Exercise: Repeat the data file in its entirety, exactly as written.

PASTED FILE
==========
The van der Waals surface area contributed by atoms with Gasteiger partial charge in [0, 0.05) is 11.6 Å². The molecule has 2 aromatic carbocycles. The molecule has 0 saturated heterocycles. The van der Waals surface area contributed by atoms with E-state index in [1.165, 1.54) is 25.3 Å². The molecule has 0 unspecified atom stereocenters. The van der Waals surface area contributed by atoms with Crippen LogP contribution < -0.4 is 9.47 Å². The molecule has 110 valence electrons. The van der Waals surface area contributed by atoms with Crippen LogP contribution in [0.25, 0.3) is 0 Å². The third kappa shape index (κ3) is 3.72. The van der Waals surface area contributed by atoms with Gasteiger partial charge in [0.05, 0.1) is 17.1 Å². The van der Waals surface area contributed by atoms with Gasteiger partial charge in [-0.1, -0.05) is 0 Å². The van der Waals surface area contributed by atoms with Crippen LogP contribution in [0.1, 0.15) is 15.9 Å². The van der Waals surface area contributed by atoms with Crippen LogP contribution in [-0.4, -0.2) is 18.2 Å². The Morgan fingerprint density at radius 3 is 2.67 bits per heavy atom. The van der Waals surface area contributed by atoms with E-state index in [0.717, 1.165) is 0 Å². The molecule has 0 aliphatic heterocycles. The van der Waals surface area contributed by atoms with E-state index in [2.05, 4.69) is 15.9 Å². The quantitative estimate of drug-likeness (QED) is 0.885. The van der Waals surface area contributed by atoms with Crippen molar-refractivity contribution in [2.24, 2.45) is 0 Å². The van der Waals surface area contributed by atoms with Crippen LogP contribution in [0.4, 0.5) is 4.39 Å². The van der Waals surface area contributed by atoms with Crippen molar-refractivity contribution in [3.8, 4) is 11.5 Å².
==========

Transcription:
The van der Waals surface area contributed by atoms with Gasteiger partial charge in [0, 0.05) is 11.6 Å². The molecule has 2 aromatic carbocycles. The molecule has 0 saturated heterocycles. The van der Waals surface area contributed by atoms with E-state index in [1.165, 1.54) is 25.3 Å². The molecule has 0 unspecified atom stereocenters. The van der Waals surface area contributed by atoms with Crippen LogP contribution < -0.4 is 9.47 Å². The molecule has 110 valence electrons. The van der Waals surface area contributed by atoms with Crippen LogP contribution in [0.25, 0.3) is 0 Å². The third kappa shape index (κ3) is 3.72. The van der Waals surface area contributed by atoms with Gasteiger partial charge in [0.05, 0.1) is 17.1 Å². The van der Waals surface area contributed by atoms with Gasteiger partial charge in [-0.1, -0.05) is 0 Å². The van der Waals surface area contributed by atoms with Crippen LogP contribution in [0.1, 0.15) is 15.9 Å². The van der Waals surface area contributed by atoms with Crippen LogP contribution in [-0.4, -0.2) is 18.2 Å². The Morgan fingerprint density at radius 3 is 2.67 bits per heavy atom. The van der Waals surface area contributed by atoms with E-state index in [0.717, 1.165) is 0 Å². The molecule has 0 aliphatic heterocycles. The van der Waals surface area contributed by atoms with E-state index in [2.05, 4.69) is 15.9 Å². The quantitative estimate of drug-likeness (QED) is 0.885. The van der Waals surface area contributed by atoms with Crippen molar-refractivity contribution in [2.24, 2.45) is 0 Å². The van der Waals surface area contributed by atoms with Crippen LogP contribution in [0.4, 0.5) is 4.39 Å². The van der Waals surface area contributed by atoms with Crippen molar-refractivity contribution in [3.8, 4) is 11.5 Å².